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Online businesses that do not adhere to their own electronic privacy policies increasingly find themselves the target of Federal Trade Commission action. The recent consent decrees inked by the FTC, Facebook, Google, and ScanScout serve to warn business and social networking sites against misleading consumers about how they are using visitors' personal information.

Although some of these settlement terms could increase the companies' cost of doing business, their deal with the FTC lets them avoid more costly litigation and possibly stiffer penalties. Other businesses also would do well to review and update their privacy policy, terms of use, and other legal agreements.

In all three of the settled FTC cases, the agency alleged that the businesses made false or misleading representations about their privacy policies in violation of Section 5(a) of the Federal Trade Commission Act, which prohibits unfair or deceptive acts or practices. (15 U.S.C. § 45(a).)

FTC Complaints
In its complaint against Facebook, the FTC alleged that the company did all of the following: Facebook told users that third-party applications that users installed on their computer - such as Farmville by Zynga - would have access only to information necessary for operating the app. In fact, the apps could access nearly all of the users' personal data.

Facebook also told users they could restrict the sharing of their data beyond a limited audience - for example, with "Friends Only." In fact, selecting that option did not prevent their information from being shared also with the third-party applications their friends used.

Facebook had promised users it would not share their personal information with advertisers, but the FTC charged that it did. Also, Facebook claimed that when users deactivated or deleted their accounts, their uploaded photos and videos would no longer be accessible. However, Facebook still allowed access to the content, according to the FTC. (See In the Matter of Facebook, Inc., FTC File No. 92-3184.)

Meanwhile, the FTC faulted Google for employing user data in ways the Internet giant told users it would not in launching its Buzz social network (now defunct) through Google's Gmail program. The FTC alleged that Google breached its own privacy policy by leading Gmail users "to believe they could choose whether or not they wanted to join the network, [but] the options for declining or leaving the social network were ineffective." (See In the Matter of Google, Inc., FTC File No. 102-3136 (Dkt. No. C-4336).)

In November 2011 the FTC also reached a settlement with online advertising network ScanScout, which places video ads on websites for advertisers. ScanScout collects information about viewers' online activities in order to post video ads that specifically target them (aka behavioral advertising). The FTC alleged that ScanScout continued to use electronic cookies stored on users' computers to track their behavior even after telling users they could opt out of that practice. (See In the Matter of ScanScout, Inc., FTC File No. 102-3185 (Dkt. No. C-4344).)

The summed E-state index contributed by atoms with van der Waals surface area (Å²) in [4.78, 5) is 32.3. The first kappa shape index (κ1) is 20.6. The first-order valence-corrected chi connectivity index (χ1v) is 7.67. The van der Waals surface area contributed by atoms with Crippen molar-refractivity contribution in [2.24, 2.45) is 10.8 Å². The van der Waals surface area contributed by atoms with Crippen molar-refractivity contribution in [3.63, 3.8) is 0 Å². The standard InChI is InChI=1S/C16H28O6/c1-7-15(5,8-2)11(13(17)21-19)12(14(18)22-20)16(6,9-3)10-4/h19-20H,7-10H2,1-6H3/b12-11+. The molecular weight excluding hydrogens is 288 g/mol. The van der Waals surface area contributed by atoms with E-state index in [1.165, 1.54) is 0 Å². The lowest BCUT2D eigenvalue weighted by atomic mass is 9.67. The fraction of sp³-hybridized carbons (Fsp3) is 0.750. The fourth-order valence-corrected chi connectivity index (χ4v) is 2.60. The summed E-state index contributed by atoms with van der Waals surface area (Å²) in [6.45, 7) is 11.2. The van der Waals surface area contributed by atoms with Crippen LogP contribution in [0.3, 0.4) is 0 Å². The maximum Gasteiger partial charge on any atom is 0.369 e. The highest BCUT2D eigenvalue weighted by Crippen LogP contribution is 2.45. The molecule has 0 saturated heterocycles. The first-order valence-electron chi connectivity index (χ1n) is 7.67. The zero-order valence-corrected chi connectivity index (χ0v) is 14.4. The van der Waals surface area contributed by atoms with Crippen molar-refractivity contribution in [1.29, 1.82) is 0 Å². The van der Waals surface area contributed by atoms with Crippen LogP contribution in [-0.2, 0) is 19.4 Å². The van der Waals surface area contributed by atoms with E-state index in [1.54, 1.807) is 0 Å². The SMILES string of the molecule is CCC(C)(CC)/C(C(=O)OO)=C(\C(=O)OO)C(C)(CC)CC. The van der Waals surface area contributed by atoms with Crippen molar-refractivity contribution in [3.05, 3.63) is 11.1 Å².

Settlement Terms
In each of the FTC settlements, the respondents agreed to do certain things beyond what would have been required in the normal course of business. For example:

- Both Facebook and Google must obtain consumers' affirmative, express consent before enacting changes that override the users' privacy preferences.

- The two companies must also establish and maintain a comprehensive program to address the privacy risks associated with both new and existing products and services and protect the privacy and confidentiality of consumers' information.

- Every two years for the next 20 years, Facebook and Google must obtain independent, third-party audits certifying that their privacy programs meet or exceed the requirements of the FTC order.

- ScanScout, meanwhile, must tell users what information it is collecting from them and for what purpose, and it must advise them of their right to "opt out" of targeted advertising.

Adhering to Section 5(a) of the FTC Act
The above-mentioned consent decrees highlight the need for businesses to act in accordance with their privacy policies.

In particular, they should ensure that the terms of use and privacy policies published on their websites reflect what information the businesses are collecting from consumers. The disclosures should be clearly stated, without unnecessary and lengthy legalese.

Businesses should examine how they use or anticipate using personal information, and fully disclose these uses to consumers.

In addition, businesses should take reasonable measures to safeguard consumers' information. To minimize the dangers from cyberhacking, they must conduct an audit of how consumer information is being safeguarded, what information is being stored, and for what duration. (The FTC settled a complaint against Twitter after alleging the company had failed to take reasonable safeguards to protect users' accounts against hacking.)

Since the vast majority of consumers simply "click through" the screens displaying the legal agreements to get to the applications on a website, there is no real downside to companies spending a little time and money to ensure that their privacy policies, terms of use, and other legal agreements reflect their current practices.

Similarly, updating these agreements should be routine. This effort should be coordinated between marketing, IT, and legal departments, with each checking off on the accuracy of the updates.

Finally, the website should clearly indicate when the privacy policy and/or agreements were updated, so users have the option to review any changes.

Michelle Sherman is Of Counsel at Slater Hersey & Lieberman in Irvine, and writes the legal blog Social Media Law Applied.

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